2023 will be a year of renewal at the Yukon Beringia Interpretive Centre.
The centre, which focuses on the Yukon area of the Beringia land mass that connected Alaska and the Yukon with Siberia during the last ice age, will see some big changes in the Great Hall — the centre’s main exhibit hall. The centre will be temporarily closed beginning in January and is expected to reopen in the spring.
Many are familiar with the Great Hall as the main space that greets visitors when they walk into the centre where a cast of a hebior mammoth is an iconic feature. Also featured are other animals that once roamed the Yukon and other Beringia lands during the last ice age, a children’s area and information about the first people of the Yukon. While there have been some updates to the centre since it opened as the Beringia centre (after the building was originally used as a territorial visitor reception centre) in 1997, many of the displays in the main hall were part of the original exhibits.
As Beringia’s executive director Christie Grekul and paleontologist Grant Zazula explained, over the last couple of years work has been underway to plan a new exhibit space that’s more interactive and has a bigger focus on the Yukon.
“The new space will have a lot of different components,” Grekul said.
“It’ll have an interactive welcome exhibit, a new functional reception area [and] a large hand-painted mural that will bring the last 1.5 million years of the ice age and the Yukon to life, so we’re excited about that. And a big thing that we’re going to be doing is really updating the exhibits to focus on telling the Yukon ice age story. And to do this, we are going to exhibit more Yukon fossils and stories about the Yukon.”
As Zazula explained, there have been some significant fossil discoveries in the Yukon that have been housed at the Canadian Museum of Nature in Ottawa. The plans for Beringia will see some of those fossils return home to the territory, giving Yukoners an opportunity to take in more of the Yukon’s history.
At the same time the centre displays the territory’s ice age past, it will also showcase change that happens over time.
“When most people think of ice age, they think of blowing snow, cold temperatures, and big furry animals,” Zazula said.
“But, that wasn’t the case the whole time during the ice age. We also had warm times in the ice age where warm-adapted animals migrated to the Yukon.”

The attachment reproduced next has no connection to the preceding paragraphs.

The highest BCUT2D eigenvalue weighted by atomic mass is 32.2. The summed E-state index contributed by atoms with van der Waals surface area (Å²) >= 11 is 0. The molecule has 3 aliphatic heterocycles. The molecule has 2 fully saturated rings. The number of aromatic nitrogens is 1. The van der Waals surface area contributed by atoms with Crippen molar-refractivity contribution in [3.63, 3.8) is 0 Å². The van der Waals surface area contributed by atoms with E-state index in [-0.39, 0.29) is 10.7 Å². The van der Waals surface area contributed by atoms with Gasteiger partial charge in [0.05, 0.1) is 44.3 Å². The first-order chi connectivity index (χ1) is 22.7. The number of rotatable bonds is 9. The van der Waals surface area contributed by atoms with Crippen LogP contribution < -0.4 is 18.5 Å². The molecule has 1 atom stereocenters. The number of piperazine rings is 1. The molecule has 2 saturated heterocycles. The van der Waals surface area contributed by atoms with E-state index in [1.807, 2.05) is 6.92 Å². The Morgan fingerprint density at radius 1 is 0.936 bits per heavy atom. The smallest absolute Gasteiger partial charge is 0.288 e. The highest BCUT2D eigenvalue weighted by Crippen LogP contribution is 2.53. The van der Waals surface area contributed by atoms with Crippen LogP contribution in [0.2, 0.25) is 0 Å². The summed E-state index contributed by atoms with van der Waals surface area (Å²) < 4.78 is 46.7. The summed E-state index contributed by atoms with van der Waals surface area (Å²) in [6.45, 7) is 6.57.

The new display will feature animals that changed in response to environmental and climate change, something Zazula pointed out is very relevant today.
“Changes have been such a huge part of the story in Beringia for hundreds of thousands of years,” he said. “So we want to put that complete story about environmental change together.”
Both Zazula and Grekul stated their excitement with the plans. Interactive displays, a showcase of the huge diversity of animals that lived in the North, opportunities for visitors to view microscopic pollen grains to learn about ancient vegetation, as well as the DNA of ancient species, will be among some of the features. It will also give visitors insight into how scientists do their work to learn about the past.
The plans will mean bidding farewell to many of the displays Yukoners have come to associate with the centre, though some pieces will be recycled and refurbished into the new exhibits. While it will mean not seeing the complete skeleton of the ice age creatures, Zazula said visitors will get a more accurate view of how scientists have learned about the animals.
“Some of those iconic things that you’ll remember from the centre will still be in here, but just configured in a very different way,” he said.
Efforts to plan for the new exhibit space began in early 2021 and have involved First Nations, other Yukon government departments, researchers from the Royal Alberta Museum, consultants and others.
While the centre will be closed while work is underway, Grekul said officials will be staying connected to Yukoners by taking what they learned when COVID-19 restrictions saw the centre closed to in-person visitors for a time.
“Our interpretive guides are currently planning and creating some fun and educational take-home programs for families and kids,” she said.
“That was something we got used to doing when the restrictions were quite tight during COVID. They became really popular and we want to do that [again].”
As was the case during COVID-19 restrictions, Grekul said the centre will invite participants to post photos and provide feedback about the take-home kits.
Online science talks will also continue to be part of the centre’s offerings and available to anyone with an internet connection.
Dec. 29 and 30 will mark the final days the Beringia centre will be open to visitors before it closes to begin work on the new exhibits. It will be open each of those days from 12 p.m. until 5 p.m.
Contact Stephanie Waddell at firstname.lastname@example.org